Humanity needs a consensus on a new outlook, a new ethic, to deal with the challenges that we have created for ourselves. The pioneering environmentalist Aldo Leopold 70 years ago called for a "land ethic" to expand our sense of moral community to include mother nature, and we are lagging far behind in doing so. Leopold, like nearly all environmentalists, clearly saw how human beings are connected to and dependent on other animals and organisms in the natural environment, and to the entire biosphere itself, and this was the starting point for his call for a morality that included nature. It is an inspiring vision.
It seems to me, too, that a new ethic will need to be based on greater awareness and recognition of the fact of interconnectedness. Interconnectedness is a basic prerequisite for morality, and perhaps it could reasonably be thought of as the basic prerequisite. A moral relationship between two or more beings presupposes that those beings must first have any sort of relationship at all, i.e. that they interact in some way and affect each other, or put simply, that they are interconnected. The fact of the interconnectedness of all things in our world thus seems to be a good place to start thinking about a new morality, especially since globalization has expanded and intensified that interconnectedness. Of course, we will end up arguing and debating specifically what that means and how to proceed, but if we're looking for a place to begin moral thinking, this seems like a useful place to start, and I hope you agree.
Next, a basic moral goal seems to emerge: if morality presupposes interconnectedness, and if morality is also about determining what is good and bad, right and wrong, then a morality of interconnectedness would be about promoting good, healthy, mutually beneficial relationships between things that interact with and affect each other -- not, say, maximizing utility or some other goal.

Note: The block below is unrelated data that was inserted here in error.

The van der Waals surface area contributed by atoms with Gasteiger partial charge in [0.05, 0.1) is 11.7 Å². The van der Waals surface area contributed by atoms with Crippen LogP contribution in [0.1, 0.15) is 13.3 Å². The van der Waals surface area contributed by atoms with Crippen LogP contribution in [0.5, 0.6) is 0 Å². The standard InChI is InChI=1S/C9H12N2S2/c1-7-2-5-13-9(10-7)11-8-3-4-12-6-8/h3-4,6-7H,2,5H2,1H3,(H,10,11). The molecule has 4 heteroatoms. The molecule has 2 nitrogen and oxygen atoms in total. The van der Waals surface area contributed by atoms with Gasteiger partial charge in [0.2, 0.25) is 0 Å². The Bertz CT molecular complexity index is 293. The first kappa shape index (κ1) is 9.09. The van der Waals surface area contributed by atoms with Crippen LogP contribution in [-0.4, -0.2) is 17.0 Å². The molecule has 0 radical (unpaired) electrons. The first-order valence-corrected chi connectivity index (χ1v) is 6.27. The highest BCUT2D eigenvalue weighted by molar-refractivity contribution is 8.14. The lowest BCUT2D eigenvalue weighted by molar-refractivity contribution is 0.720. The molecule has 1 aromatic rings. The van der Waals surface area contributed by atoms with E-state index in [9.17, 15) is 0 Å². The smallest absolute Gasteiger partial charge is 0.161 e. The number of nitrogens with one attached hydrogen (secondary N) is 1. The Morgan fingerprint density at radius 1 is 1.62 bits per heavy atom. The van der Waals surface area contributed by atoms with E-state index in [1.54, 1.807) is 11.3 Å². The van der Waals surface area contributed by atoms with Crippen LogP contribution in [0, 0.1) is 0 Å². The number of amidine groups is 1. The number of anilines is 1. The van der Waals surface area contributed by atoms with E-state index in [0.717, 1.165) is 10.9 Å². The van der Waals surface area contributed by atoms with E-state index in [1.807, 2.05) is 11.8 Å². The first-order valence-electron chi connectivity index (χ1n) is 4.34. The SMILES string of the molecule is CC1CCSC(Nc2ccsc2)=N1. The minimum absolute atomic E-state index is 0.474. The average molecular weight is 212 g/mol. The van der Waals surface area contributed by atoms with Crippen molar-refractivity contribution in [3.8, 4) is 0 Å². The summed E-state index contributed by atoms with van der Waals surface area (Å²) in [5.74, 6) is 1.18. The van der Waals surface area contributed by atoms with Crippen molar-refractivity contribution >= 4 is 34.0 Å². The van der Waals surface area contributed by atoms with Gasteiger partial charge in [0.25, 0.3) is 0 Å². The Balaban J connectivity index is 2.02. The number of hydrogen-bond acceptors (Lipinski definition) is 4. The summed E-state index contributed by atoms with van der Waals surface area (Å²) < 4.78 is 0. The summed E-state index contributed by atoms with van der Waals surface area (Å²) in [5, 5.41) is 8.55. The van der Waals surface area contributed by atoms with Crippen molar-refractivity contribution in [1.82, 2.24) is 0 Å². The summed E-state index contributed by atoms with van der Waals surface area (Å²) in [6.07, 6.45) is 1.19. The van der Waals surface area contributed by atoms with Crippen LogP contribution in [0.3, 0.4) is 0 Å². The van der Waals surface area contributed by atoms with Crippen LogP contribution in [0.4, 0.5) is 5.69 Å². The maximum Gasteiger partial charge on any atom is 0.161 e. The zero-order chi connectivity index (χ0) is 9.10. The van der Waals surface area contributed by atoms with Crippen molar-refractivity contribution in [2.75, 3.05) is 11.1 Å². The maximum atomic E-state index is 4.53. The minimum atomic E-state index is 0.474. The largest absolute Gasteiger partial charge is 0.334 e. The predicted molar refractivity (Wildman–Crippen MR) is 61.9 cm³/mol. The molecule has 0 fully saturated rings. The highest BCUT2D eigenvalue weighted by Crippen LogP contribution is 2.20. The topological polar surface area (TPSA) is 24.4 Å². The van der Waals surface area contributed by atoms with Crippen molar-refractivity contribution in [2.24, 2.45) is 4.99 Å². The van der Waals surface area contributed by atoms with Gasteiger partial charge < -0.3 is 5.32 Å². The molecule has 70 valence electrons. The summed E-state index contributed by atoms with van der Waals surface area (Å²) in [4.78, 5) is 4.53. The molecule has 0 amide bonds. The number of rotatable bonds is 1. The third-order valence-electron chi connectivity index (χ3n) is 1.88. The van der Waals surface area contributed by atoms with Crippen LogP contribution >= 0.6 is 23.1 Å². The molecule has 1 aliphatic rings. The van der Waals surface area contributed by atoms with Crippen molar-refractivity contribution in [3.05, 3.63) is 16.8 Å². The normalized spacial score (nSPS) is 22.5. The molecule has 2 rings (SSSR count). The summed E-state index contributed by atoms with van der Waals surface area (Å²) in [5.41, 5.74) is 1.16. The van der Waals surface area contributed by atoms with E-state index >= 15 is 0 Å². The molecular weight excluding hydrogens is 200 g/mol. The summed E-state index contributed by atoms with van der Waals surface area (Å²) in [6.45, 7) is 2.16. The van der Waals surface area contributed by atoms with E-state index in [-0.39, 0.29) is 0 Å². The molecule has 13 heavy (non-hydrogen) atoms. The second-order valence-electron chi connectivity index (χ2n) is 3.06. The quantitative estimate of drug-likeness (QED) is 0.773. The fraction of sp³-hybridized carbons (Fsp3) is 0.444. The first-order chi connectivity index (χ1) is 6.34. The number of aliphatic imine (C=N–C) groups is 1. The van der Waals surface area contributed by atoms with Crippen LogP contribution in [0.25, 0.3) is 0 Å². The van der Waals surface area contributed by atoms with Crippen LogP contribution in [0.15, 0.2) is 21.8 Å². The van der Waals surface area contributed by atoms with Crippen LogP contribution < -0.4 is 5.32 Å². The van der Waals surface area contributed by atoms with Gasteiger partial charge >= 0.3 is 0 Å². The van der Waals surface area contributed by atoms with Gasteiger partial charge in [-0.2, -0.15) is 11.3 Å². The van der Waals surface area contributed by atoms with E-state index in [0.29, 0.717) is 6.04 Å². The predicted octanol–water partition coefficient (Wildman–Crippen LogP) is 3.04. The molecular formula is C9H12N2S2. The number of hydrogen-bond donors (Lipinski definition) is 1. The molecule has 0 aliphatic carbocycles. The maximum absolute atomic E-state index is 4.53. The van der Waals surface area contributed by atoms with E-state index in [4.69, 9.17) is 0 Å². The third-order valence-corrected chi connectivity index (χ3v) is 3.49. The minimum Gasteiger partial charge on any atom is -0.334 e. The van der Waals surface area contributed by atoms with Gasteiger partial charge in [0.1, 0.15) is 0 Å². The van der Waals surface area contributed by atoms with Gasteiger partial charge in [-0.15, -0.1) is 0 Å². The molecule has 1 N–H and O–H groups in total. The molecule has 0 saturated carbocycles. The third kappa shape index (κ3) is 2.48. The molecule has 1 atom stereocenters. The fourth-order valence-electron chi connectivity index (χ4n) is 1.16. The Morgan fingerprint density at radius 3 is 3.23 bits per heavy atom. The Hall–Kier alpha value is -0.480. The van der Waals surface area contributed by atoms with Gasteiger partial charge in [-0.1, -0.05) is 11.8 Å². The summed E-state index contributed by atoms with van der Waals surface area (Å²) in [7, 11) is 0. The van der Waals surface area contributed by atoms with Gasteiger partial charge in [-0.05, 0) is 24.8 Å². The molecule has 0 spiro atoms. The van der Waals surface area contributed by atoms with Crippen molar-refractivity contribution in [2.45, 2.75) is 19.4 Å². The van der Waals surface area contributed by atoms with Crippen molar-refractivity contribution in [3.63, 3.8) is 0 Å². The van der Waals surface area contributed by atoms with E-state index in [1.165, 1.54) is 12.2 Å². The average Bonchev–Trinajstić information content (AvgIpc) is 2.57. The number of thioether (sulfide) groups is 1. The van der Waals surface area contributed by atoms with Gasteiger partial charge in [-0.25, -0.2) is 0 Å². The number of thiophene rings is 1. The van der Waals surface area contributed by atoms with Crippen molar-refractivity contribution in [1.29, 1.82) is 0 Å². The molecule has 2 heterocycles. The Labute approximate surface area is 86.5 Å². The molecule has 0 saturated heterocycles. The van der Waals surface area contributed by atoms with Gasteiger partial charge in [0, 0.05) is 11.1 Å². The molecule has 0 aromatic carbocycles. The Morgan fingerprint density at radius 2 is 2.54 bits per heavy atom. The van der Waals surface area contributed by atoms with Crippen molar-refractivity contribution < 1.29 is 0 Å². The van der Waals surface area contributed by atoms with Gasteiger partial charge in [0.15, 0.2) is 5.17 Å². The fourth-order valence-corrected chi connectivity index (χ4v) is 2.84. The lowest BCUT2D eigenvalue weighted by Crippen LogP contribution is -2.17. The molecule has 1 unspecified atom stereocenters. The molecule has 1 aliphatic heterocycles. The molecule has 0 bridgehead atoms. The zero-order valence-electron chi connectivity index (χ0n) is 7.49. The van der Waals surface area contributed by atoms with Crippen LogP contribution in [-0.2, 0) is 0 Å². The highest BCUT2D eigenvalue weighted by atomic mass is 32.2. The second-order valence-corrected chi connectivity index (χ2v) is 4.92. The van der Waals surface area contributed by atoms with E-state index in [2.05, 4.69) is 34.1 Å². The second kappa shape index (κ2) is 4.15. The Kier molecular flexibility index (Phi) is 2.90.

Now, saying that interconnectedness is a good place to begin is not to say that it is the absolute foundation or essence of morality -- only that, if we have to start somewhere if we are to proceed at all, this basic prerequisite for morality seems a good place, practically, to do so.
An ethic of interconnectedness seems to me especially apt for our times, given the systems that must be overcome: as Marx and many others have argued, alienation is the main social effect of capitalism, and I would say that that is true of modernity in general. Alienation means a separation of things which should not be set apart from each other: Marx argued that capitalism separated people from their work, from each other, and from their creative powers. Modern or "classical" liberalism takes respect for healthy individuality and ramps it up to a hyper-individualism that socially (and in some ways physically) isolates people from each other, thereby dissolving communities and cultures. And modernity alienates humanity from the natural world too, by setting it up as something to be conquered and exploited, rather than respected and cherished as the source of our lives and of life itself. So it seems to me that an ethic that emphasizes healthy interconnection is just what the doctor ordered for our times.